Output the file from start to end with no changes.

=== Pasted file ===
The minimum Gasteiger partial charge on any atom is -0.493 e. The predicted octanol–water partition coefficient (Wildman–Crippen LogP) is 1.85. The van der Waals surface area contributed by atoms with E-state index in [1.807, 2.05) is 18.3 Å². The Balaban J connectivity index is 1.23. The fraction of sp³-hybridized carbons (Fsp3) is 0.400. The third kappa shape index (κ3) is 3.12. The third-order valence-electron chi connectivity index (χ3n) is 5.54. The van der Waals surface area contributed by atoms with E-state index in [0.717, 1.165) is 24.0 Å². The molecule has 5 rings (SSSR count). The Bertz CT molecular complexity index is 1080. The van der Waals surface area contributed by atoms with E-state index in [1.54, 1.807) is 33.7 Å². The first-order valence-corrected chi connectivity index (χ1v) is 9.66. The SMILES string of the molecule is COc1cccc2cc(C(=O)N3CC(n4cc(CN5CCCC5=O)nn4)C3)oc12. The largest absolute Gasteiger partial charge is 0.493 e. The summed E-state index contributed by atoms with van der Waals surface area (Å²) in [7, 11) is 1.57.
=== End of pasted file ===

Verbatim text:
The minimum Gasteiger partial charge on any atom is -0.493 e. The predicted octanol–water partition coefficient (Wildman–Crippen LogP) is 1.85. The van der Waals surface area contributed by atoms with E-state index in [1.807, 2.05) is 18.3 Å². The Balaban J connectivity index is 1.23. The fraction of sp³-hybridized carbons (Fsp3) is 0.400. The third kappa shape index (κ3) is 3.12. The third-order valence-electron chi connectivity index (χ3n) is 5.54. The van der Waals surface area contributed by atoms with E-state index in [0.717, 1.165) is 24.0 Å². The molecule has 5 rings (SSSR count). The Bertz CT molecular complexity index is 1080. The van der Waals surface area contributed by atoms with E-state index in [1.54, 1.807) is 33.7 Å². The first-order valence-corrected chi connectivity index (χ1v) is 9.66. The SMILES string of the molecule is COc1cccc2cc(C(=O)N3CC(n4cc(CN5CCCC5=O)nn4)C3)oc12. The largest absolute Gasteiger partial charge is 0.493 e. The summed E-state index contributed by atoms with van der Waals surface area (Å²) in [7, 11) is 1.57.